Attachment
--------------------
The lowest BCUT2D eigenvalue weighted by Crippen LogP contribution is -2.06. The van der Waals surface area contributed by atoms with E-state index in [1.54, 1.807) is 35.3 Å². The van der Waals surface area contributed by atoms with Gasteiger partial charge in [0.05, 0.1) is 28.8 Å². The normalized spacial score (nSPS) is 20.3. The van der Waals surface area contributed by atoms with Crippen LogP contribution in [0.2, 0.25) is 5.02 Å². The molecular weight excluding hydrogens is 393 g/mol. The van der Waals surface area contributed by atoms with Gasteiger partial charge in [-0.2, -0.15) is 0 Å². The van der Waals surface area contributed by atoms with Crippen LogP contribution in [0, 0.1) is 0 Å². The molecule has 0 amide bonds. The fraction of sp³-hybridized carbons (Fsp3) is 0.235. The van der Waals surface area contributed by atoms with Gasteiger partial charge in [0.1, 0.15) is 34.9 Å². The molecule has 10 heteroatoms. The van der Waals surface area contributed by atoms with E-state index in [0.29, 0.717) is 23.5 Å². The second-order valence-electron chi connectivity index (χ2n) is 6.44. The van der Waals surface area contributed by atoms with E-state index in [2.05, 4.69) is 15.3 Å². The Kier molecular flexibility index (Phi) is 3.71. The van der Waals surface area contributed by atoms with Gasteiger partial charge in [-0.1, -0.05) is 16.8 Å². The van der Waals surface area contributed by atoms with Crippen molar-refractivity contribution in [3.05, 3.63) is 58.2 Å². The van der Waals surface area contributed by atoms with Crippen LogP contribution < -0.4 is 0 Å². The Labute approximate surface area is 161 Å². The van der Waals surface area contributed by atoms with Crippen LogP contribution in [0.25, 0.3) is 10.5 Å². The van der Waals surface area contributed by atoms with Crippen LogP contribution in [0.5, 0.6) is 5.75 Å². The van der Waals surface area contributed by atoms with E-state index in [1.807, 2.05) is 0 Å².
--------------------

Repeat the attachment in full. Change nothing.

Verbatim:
The lowest BCUT2D eigenvalue weighted by Crippen LogP contribution is -2.06. The van der Waals surface area contributed by atoms with E-state index in [1.54, 1.807) is 35.3 Å². The van der Waals surface area contributed by atoms with Gasteiger partial charge in [0.05, 0.1) is 28.8 Å². The normalized spacial score (nSPS) is 20.3. The van der Waals surface area contributed by atoms with Crippen LogP contribution in [0.2, 0.25) is 5.02 Å². The molecular weight excluding hydrogens is 393 g/mol. The van der Waals surface area contributed by atoms with Gasteiger partial charge in [-0.2, -0.15) is 0 Å². The van der Waals surface area contributed by atoms with Crippen LogP contribution in [0, 0.1) is 0 Å². The molecule has 0 amide bonds. The fraction of sp³-hybridized carbons (Fsp3) is 0.235. The van der Waals surface area contributed by atoms with Gasteiger partial charge in [0.1, 0.15) is 34.9 Å². The molecule has 10 heteroatoms. The van der Waals surface area contributed by atoms with E-state index in [0.29, 0.717) is 23.5 Å². The second-order valence-electron chi connectivity index (χ2n) is 6.44. The van der Waals surface area contributed by atoms with E-state index in [2.05, 4.69) is 15.3 Å². The Kier molecular flexibility index (Phi) is 3.71. The van der Waals surface area contributed by atoms with Gasteiger partial charge in [-0.1, -0.05) is 16.8 Å². The van der Waals surface area contributed by atoms with Crippen molar-refractivity contribution in [3.05, 3.63) is 58.2 Å². The van der Waals surface area contributed by atoms with Crippen LogP contribution < -0.4 is 0 Å². The Labute approximate surface area is 161 Å². The van der Waals surface area contributed by atoms with Crippen LogP contribution in [0.25, 0.3) is 10.5 Å². The van der Waals surface area contributed by atoms with Crippen LogP contribution in [0.5, 0.6) is 5.75 Å². The van der Waals surface area contributed by atoms with E-state index in [1.807, 2.05) is 0 Å².